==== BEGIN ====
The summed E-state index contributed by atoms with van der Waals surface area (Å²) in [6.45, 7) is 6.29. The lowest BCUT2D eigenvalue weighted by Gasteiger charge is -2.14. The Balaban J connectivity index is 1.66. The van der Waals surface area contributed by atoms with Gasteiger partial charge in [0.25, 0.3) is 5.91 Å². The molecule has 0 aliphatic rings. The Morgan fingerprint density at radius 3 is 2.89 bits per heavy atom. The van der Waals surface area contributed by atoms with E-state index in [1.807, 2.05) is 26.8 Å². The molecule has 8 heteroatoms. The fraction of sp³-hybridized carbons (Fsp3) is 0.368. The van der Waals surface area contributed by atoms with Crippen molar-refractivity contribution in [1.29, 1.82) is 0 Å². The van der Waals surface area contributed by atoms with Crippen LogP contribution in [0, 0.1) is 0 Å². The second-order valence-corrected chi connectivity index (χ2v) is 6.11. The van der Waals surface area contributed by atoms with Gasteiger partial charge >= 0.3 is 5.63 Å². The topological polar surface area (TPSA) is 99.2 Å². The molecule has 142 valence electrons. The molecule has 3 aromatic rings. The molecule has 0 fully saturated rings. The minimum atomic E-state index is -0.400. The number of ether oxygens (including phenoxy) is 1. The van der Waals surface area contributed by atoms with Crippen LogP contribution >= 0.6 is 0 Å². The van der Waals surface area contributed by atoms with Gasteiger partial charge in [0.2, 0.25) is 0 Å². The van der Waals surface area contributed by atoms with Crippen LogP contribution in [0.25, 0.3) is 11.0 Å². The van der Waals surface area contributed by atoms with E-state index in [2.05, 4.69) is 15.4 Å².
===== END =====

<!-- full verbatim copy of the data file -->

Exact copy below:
The summed E-state index contributed by atoms with van der Waals surface area (Å²) in [6.45, 7) is 6.29. The lowest BCUT2D eigenvalue weighted by Gasteiger charge is -2.14. The Balaban J connectivity index is 1.66. The van der Waals surface area contributed by atoms with Gasteiger partial charge in [0.25, 0.3) is 5.91 Å². The molecule has 0 aliphatic rings. The Morgan fingerprint density at radius 3 is 2.89 bits per heavy atom. The van der Waals surface area contributed by atoms with E-state index in [1.807, 2.05) is 26.8 Å². The molecule has 8 heteroatoms. The fraction of sp³-hybridized carbons (Fsp3) is 0.368. The van der Waals surface area contributed by atoms with Crippen molar-refractivity contribution in [1.29, 1.82) is 0 Å². The van der Waals surface area contributed by atoms with Crippen LogP contribution in [0, 0.1) is 0 Å². The second-order valence-corrected chi connectivity index (χ2v) is 6.11. The van der Waals surface area contributed by atoms with Gasteiger partial charge >= 0.3 is 5.63 Å². The topological polar surface area (TPSA) is 99.2 Å². The molecule has 142 valence electrons. The molecule has 3 aromatic rings. The molecule has 0 fully saturated rings. The minimum atomic E-state index is -0.400. The number of ether oxygens (including phenoxy) is 1. The van der Waals surface area contributed by atoms with Crippen LogP contribution >= 0.6 is 0 Å². The van der Waals surface area contributed by atoms with Gasteiger partial charge in [0.2, 0.25) is 0 Å². The van der Waals surface area contributed by atoms with Crippen LogP contribution in [0.25, 0.3) is 11.0 Å². The van der Waals surface area contributed by atoms with E-state index in [2.05, 4.69) is 15.4 Å².